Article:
“No, he will, I’m sure. Oh, another thing, two really. Your mother and Fred, I heard them talking. They want to stay together but she is afraid you wouldn’t understand. Especially so soon after your dad dying, but they both have needs. You need to tell her it is okay before you leave, just in case.” She had taken hold of my hand and squeezed it lightly.
“But it isn’t okay. It has only been six months, it is too soon. I don’t think I can accept that,” I told her.
“John, we have been friends since we were kids. I know we played the like/hate game, I also know I never want to lose you as a dear friend, but I was going to marry Jeremiah Folt from Boulders Bluff. We had already talked about it. He was in Jerrie’s HQ. You didn’t believe me, but it is true. Anyway, do you know why I bring it up?”
“No, not really. What has that got to do with Fred sleeping with my mother?” I didn’t see any connection at all.
“John, are you still a virgin?” she asked pointedly.
“Of course not! I’m seventeen now.” I lied and she knew it.
“John, sweet John. Listen, try to understand. I’m not, we went a little beyond petting several times. After the first time you get an urge, an itch that needs to be scratched. You don’t yet understand that. Both your mother and Fred have that itch and it can drive you crazy not to get it scratched. Tell her it is okay before you leave, please? For me?” She leaned around and gave me only the second kiss ever. “If necessary I’ll let you scratch my itch to help you understand.”
Damn, she loved this Jeremiah guy but is willing to have sex with me so I will say it is okay for my mother? “Okay,” I said.
I think it caught her off guard. She gave me a funny stare then shrugged. Got up and said, “Come then.”
She took me back deep into the mine as feelings raged in me, most against what I so wanted to do.
She stopped by an old couch, used by miners past, to rest and eat lunch. She let go my hand and slowly got undressed, she lay upon the couch and said, “Okay.”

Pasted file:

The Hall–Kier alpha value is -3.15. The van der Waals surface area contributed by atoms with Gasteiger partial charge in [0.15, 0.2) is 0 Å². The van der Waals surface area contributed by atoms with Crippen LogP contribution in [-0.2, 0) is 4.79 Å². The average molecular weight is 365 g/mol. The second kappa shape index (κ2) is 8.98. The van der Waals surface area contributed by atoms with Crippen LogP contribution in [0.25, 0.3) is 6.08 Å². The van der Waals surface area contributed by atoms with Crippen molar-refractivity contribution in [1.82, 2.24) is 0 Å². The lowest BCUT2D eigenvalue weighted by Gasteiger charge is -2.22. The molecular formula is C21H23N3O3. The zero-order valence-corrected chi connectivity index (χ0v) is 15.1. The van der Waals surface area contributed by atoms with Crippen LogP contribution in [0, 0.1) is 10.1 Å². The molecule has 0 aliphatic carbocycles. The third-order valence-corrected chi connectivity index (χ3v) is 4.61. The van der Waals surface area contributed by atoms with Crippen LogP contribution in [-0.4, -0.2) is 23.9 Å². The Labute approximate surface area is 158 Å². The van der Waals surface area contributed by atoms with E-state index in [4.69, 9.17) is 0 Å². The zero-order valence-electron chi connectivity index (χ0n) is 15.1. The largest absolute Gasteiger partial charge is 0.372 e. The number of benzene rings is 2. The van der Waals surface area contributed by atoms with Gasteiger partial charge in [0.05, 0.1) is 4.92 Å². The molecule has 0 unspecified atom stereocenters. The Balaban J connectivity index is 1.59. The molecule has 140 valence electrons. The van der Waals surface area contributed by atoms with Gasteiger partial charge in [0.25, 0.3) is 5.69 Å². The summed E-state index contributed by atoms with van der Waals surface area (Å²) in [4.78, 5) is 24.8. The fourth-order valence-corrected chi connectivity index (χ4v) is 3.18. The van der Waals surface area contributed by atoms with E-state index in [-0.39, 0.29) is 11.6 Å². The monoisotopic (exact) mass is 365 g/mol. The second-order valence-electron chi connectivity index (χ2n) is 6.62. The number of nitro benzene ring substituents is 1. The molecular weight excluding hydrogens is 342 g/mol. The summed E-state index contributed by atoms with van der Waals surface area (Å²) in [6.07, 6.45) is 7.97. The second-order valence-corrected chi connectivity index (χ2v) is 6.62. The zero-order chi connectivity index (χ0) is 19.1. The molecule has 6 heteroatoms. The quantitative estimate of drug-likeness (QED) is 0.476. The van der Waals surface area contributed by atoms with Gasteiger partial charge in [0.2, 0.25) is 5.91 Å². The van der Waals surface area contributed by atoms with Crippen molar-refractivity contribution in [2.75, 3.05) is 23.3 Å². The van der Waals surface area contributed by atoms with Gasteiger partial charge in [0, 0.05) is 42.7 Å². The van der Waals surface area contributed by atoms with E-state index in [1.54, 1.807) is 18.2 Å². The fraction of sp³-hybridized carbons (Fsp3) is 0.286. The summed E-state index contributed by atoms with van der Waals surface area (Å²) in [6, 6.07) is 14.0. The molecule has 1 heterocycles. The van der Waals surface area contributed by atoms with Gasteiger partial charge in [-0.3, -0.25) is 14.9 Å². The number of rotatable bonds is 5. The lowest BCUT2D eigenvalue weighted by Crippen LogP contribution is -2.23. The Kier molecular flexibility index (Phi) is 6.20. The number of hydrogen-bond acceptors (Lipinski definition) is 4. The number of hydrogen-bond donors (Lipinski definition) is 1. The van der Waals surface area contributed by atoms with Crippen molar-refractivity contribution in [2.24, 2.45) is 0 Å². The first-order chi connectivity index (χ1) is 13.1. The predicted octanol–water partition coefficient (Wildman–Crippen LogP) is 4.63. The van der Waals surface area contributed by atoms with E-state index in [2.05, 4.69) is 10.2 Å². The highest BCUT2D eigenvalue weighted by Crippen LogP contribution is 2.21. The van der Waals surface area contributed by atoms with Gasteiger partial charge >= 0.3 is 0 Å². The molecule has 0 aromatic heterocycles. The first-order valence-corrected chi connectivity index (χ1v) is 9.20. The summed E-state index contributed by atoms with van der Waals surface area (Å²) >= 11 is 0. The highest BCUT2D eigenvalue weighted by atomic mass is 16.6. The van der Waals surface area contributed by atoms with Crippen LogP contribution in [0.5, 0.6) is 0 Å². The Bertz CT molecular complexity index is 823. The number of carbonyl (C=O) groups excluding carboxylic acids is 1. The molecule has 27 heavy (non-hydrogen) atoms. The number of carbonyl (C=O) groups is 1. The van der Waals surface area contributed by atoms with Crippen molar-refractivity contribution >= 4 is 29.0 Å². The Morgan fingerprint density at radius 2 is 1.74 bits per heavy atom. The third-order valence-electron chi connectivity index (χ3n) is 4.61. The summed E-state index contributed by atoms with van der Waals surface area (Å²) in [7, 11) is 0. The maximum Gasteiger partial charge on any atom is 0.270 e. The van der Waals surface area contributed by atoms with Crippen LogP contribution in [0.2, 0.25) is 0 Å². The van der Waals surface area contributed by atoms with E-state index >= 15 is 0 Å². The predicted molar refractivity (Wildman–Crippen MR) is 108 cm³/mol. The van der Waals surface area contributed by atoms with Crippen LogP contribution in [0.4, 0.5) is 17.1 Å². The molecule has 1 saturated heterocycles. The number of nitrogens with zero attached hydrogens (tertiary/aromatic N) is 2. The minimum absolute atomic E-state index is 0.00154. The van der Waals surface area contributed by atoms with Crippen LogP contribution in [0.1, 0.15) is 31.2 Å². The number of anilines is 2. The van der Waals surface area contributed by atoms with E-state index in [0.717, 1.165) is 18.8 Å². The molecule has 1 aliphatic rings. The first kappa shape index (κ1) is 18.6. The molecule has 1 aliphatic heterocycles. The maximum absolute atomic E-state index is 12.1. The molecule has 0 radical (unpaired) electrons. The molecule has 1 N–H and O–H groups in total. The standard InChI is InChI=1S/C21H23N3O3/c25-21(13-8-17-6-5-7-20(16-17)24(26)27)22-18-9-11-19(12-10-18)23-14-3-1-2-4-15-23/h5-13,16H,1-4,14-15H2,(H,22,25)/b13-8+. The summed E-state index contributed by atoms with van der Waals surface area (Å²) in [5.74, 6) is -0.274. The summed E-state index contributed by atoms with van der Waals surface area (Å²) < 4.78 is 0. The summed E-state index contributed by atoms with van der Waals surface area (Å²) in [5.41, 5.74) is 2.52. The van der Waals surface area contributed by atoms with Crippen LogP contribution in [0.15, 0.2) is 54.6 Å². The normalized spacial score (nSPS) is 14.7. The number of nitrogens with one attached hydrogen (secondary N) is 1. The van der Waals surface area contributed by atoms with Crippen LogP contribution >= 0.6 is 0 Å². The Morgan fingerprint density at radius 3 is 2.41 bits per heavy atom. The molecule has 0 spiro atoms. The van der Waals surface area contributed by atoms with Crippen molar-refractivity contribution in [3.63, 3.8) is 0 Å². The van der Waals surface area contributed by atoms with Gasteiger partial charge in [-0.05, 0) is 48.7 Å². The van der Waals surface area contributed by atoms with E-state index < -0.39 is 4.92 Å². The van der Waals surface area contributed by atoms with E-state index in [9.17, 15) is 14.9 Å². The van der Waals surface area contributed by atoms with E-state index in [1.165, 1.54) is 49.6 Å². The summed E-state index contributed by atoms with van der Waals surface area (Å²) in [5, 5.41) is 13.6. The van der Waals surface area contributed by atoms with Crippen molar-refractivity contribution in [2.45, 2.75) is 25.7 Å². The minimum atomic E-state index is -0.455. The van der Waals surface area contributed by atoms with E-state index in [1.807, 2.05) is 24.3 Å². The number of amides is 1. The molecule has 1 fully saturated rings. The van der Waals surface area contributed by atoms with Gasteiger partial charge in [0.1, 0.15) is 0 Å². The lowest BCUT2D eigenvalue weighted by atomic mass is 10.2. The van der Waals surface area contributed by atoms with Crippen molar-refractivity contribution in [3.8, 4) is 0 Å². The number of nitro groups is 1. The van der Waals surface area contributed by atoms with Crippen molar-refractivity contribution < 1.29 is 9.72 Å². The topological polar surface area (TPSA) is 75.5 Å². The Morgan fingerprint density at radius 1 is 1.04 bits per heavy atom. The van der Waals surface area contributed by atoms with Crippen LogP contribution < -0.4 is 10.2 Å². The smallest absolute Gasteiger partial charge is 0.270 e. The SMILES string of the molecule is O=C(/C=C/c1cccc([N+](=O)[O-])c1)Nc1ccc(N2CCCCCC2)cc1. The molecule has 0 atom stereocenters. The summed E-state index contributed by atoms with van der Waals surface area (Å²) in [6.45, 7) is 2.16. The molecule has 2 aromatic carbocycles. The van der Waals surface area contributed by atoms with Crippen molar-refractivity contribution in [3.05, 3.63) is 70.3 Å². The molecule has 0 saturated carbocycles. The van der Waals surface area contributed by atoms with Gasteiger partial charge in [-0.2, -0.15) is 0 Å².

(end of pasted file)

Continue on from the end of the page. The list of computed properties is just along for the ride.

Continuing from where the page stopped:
I stared at her, my friend, the one I had dreams about doing this very thing with, and I couldn’t.
I sat next to her as she raised up. “Milda, I can’t. I have had dreams, but the reality isn’t right. It can’t happen this way. I won’t let it happen this way.” I started to get up and she put her hand behind my neck and gave me a real kiss.
“Thank you,” she said.
I got up and walked back to the bunkhouse, got undressed and crawled into bed. She came in a bit later humming to herself and went to her bunk. I was really confused.
It was the next morning (almost a misnomer when you’re hiding in a hole in the ground, but the big clocks always know). There were three in the mines, all used the 24hour clock system. A 0630 time left no doubt it was morning outside.
I was up and grabbed a towel. James was in showering as I went in. The stalls held four people. I showered and got dressed and, after combing my hair, I watched James cut himself several times as he tried to shave. I didn’t have more than a little fuzz, but my time was coming.
He saw me watching and looked around. “You told her no, didn’t you?”
“No, what?” I tried to play dumb.
“It’s okay, I’m proud of you, doubt I could do that. I heard her conversation with her sister earlier. Really, John, it is an itch that never goes away until you die. Some people become obsessed with it, but most handle it well. She understands life more than many; feel proud of the offer at least.”
“Well, for argument sake, I have no idea what you are referring to. And yes, she is my friend,” I told him.
He patted my back. “That she is, you’ll never know how much of a friend you almost lost last night.” He had a big grin as he went back to cutting himself.
As we finished up, the women shooed us out and took over the stalls.
I went to the love-shack for breakfast, thinking about what everyone had said. I felt I may have had the itch they talked about, seeing Milda there, naked and willing; well, more resigned I think.
I watched Fred. He was the only one who actually lived in the main shack, all the rest of us stayed in the bunkhouse. His face showed he was resigned to the plight we were in, yet he always managed a smile when one was needed to soften a bad moment or applaud an accomplishment. In those regards he was a lot like my father. I still felt the hole, the loss, the emptiness. Then it struck me, the emptiness I felt was nothing compared to my mother, whom dad loved and gave tender moments to. Her mental emptiness had to be far deeper than mine, so why should I deny her an attempt to fill it in, even if only a little, or for only a little while?
As I was thinking this Milda came and sat next to me. I leaned over and whispered, “I really should have, you know.”
She patted my cheek lightly. “No, John, you proved my faith in you. Though for a minute I thought I was wrong after so many years.” She smiled wanly. “You never answered me, either about your mother or Tonie, you know.”